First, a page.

Today, it is well known that Mars is a cold, dry and geologically dead planet. But billions of years ago, when she was young, her atmosphere was denser, and the surface was liquid water. Millions of years ago, the planet also had a certain volcanic activity, which allowed the formation of massive faults and mountains – like Mount Olympus, the largest volcano in the solar system.
Until recently, scientists believed that the Martian volcanic activity is controlled by sources other than a tectonic movement that the planet had not had for billions of years. But after studying the samples of the Martian breed, a team of scientists from the United Kingdom and the United States came to the conclusion that in the past, Mars was even more volcanic than thought before.
Their study, led by Benjamin Cohen from the SUERC Center, was published in Nature Communications. Scientists have analyzed the volcanic past of Mars, using samples of Martian meteorites.
On Earth, most of the volcanic processes occur as a result of plate tectonics, which, in turn, is provided by convection in the mantle of the Earth. But on Mars, most of the volcanic activity is the result of mantle plumes, which are highly localized upwelling magma rising from the depths of the mantle. This is due to the fact that the surface of Mars remained still and cool during the last several billion years.
Because of this, the Martian volcanoes (although morphologically similar to the shield volcanoes of the Earth) have grown to much larger sizes than their terrestrial counterparts. For example, Mount Olympus is not only the largest shield volcano on Mars, but also in the solar system. The highest mountain on Earth – Everest – with a height of 8,848 meters, and Mount Olympus – almost three times higher, 22 kilometers.
For the sake of his research, Dr. Cohen and his colleagues used radioscopic dating methods, which are commonly used to determine the age and rate of volcanic eruptions on Earth. However, such methods have not previously been used to evaluate shield volcanoes on Mars. As a result, a study of a group of Martian samples of a meteorite was the first detailed analysis of the growth rates of Martian volcanoes.
The six samples that they examined are known as nakhlites, the class of the Martian meteorite, which was formed from basaltic magma about 1.3 billion years ago. They landed on Earth about 11 million years ago after they were swept off the face of Mars as a result of impact. Analyzing the Martian meteorites, scientists were able to disclose information about 90 million years of the volcanic past of Mars.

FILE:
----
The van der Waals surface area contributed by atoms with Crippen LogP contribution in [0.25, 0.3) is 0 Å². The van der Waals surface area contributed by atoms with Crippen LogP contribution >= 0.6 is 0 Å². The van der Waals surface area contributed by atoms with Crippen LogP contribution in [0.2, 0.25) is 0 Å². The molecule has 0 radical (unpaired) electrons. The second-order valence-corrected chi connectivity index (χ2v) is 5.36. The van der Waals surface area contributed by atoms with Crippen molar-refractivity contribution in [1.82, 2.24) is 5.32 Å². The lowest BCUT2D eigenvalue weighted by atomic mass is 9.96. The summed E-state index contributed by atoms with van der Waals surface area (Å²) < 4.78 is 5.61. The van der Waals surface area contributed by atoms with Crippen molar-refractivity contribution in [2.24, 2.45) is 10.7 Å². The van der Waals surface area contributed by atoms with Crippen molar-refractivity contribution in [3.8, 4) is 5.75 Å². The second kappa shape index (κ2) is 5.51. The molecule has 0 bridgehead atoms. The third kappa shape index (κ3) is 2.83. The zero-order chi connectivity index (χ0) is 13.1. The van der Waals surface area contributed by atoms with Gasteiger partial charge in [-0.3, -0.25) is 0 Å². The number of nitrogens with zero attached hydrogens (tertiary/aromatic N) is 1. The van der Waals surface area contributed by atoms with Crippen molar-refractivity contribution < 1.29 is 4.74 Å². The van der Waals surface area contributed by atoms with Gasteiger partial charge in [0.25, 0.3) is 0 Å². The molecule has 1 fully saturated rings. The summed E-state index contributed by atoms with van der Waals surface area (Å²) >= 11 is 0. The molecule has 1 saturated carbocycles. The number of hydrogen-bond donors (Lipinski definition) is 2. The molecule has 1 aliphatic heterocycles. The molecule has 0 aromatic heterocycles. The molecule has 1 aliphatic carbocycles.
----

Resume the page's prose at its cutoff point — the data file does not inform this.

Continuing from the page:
As Dr. Cohen explained in a press release from the University of Glasgow:
“From previous studies, we know that meteorite-nakhlites are volcanic rocks, and the development of dating techniques in recent years has made nahlit ideal candidates who will help us learn more about the volcanoes on Mars.”
The first step was to demonstrate that the rock samples were indeed Martian in origin, and this team was able to confirm by measuring their impact on cosmogenic radiation. It turned out that the rocks were thrown from the surface of Mars 11 million years ago, most likely, as a result of impact on the surface of the planet. And then they applied a high-precision radioscopic dating technique known as 40Ar / 39Ar.
The mass spectrometer allows us to determine how much argon has accumulated in the samples – it is the result of the natural radioactive decay of potassium. The results of the analysis showed that the volcanic history of Mars went completely different than the earth’s.
“It turned out that the nakhlites formed in at least four eruptions for 90 million years. This is a fairly long period for the volcano and much longer than usually live terrestrial volcanoes, which are usually active for several million years. And these are just scratches on the surface of the volcano, since very small amounts of rock were thrown out of the impact crater. The volcano had to act much longer. ”
In addition to this, scientists were able to narrow the list of volcanoes, from which these samples appeared. Previous studies conducted by NASA showed several candidates for a possible source of nahlita. However, only one of the sites corresponded to their results in terms of the age of volcanic eruptions and impact, which could throw samples into space.
Specifically, this crater (currently unnamed) is located in the volcanic plains of Elysium Planitia, about 900 kilometers from the top of the volcano Elysium Mons, 12.6 kilometers high. It is also located in 2000 kilometers to the north of the place where the rover “Curiosity” is now located. At NASA’s disposal, therefore, there are amazingly detailed satellite images of this particular crater.
“It has a width of 6.5 kilometers and retained emissions of debris. We were able to see several horizontal strips on the walls of the crater, which indicated the formation of rock layers, each layer being interpreted as a separate lava flow. The study provided us with a clear picture of the history of Nakhlite meteorites and, in turn, the largest volcanoes in the solar system. ”
In the future, when manned crews leave for Mars, we will clarify this picture even more. Considering that Mars, like the Earth, is a terrestrial-type planet, understanding its geological history will ultimately improve our understanding of how solid planets of the solar system have formed.